Lloyd's of London is preparing to meet the challenges of a burgeoning Soviet insurance market.

"We don't sit around beating our brains out to figure what will happen next here," said Lloyd's chairman, Murray Lawrence. "But the growth potential is enormous."So far Lloyd's is seriously thinking about providing "satellite insurance and import-export guarantees," Mr. Lawrence said in an interview last week. This would supplement their existing marine and aviation insurance portfolio in the Soviet market.

Mr. Lawrence was in Moscow exploring the potential opportunities for providing insurance in the changing Soviet marketplace. During his visit to the Soviet Union last week he met and traveled with Mikhail Safronov, chairman of Ingosstrakh, the international Soviet insurer.

Mr. Safronov observed that his country has seen "a very big move toward buying western equipment.

"We have bought Airbuses, some Boeings and since we are reinsuring mainly our aviation equipment with Lloyd's, this is likely to expand."

Gosstrakh, the state insurance company of the Soviet Union, has held monopoly control of the insurance industry in the U.S.S.R.

Lloyd's faces problems associated with monopoly control of the Soviet insurance industry, because whatever happens and wherever it happens in the Soviet Union, Gosstrakh was historically the insurer of record.

"Gosstrakh would get the whole damn thing wherever the claim happens. It would be a very difficult problem, but not impossible to overcome," said Mr. Lawrence.

In principle, there is not now a monopoly, because now there are many small insurance cooperatives scattered around the Soviet Union.

One such cooperative is Dalrosso, based in Vladivostok, that is presently providing insurance for limited shipping lines and fishing fleets in the Far East.

But thus far, these insurance cooperatives are small and lack the

financial resources to dent Gosstrakh and Ingosstrakh's control of the industry.

"The problem is that there is no insurance infrastructure here," said Mr. Lawrence.

But Mr. Safronov said that "there will soon be a major breakthrough in the Soviet insurance industry from Gosstrakh. An insurance law will likely be presented to the Supreme Soviet, the government's parliament, later this year, he said.

A report in last week's issue of "Arguments And Facts", a Soviet newspaper, included figures on the present state of the Soviet insurance industry.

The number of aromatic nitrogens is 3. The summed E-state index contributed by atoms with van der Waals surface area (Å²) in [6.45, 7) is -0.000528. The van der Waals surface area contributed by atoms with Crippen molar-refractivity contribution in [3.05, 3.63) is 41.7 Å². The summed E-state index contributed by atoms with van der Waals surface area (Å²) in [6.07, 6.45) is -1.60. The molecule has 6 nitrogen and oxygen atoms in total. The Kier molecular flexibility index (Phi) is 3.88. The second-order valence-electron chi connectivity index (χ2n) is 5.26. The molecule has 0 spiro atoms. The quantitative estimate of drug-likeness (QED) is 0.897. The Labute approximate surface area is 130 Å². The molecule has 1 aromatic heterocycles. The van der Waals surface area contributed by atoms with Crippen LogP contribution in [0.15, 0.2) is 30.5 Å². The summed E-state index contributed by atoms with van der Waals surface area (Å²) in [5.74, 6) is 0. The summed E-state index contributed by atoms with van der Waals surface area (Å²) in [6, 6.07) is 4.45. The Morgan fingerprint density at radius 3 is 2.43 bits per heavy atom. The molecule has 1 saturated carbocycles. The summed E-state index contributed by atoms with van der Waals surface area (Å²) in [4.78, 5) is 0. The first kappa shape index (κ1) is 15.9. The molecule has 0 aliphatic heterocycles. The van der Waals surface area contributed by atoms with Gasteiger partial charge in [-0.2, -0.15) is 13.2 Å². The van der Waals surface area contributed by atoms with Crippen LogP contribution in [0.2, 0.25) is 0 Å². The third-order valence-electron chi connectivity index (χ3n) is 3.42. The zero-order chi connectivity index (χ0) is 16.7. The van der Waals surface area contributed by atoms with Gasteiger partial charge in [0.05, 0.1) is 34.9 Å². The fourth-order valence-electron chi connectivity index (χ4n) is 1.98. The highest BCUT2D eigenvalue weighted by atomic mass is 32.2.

It is remarkable how underdeveloped Soviet insurance is, according to the report, which said that 34 percent of Soviet citizens don't have life insurance, 74 percent don't have accident insurance, 51 percent don't insure their homes, 60 percent don't insure their property and 62 percent don't insure their cars.

In fact, insurance comprises only 3 percent of the Soviet Union's national income, whereas in western countries it can comprise 15 percent or more.

"The potential for expansion of insurance in the Soviet Union is tremendous for life, private values, houses and automobiles," Mr. Safronov said.

Mr. Safronov said that the new law on insurance to be presented later this year will "determine how the national insurance market should operate."

Components of that law will include supervisory control, licensing of companies, capital requirements, solvency rules, accounting practices, tariff control and rules on unfair competition.

Lloyd's underwriters in the fields of marine, aviation, satellites, joint venture property and reinsurance are expected to visit the Soviet Union in the upcoming months.

"The time has come to give greater scope to cooperation, including on the basis of the principles of joint enterprise," Mr. Lawrence concluded.

''As we see a move to private ownership," Soviet citizens will have to educate themselves, Mr. Lawrence interjected. "It's going to be an educational job for each private person (to learn) that it makes sense to insure his house and to protect his assets against disaster."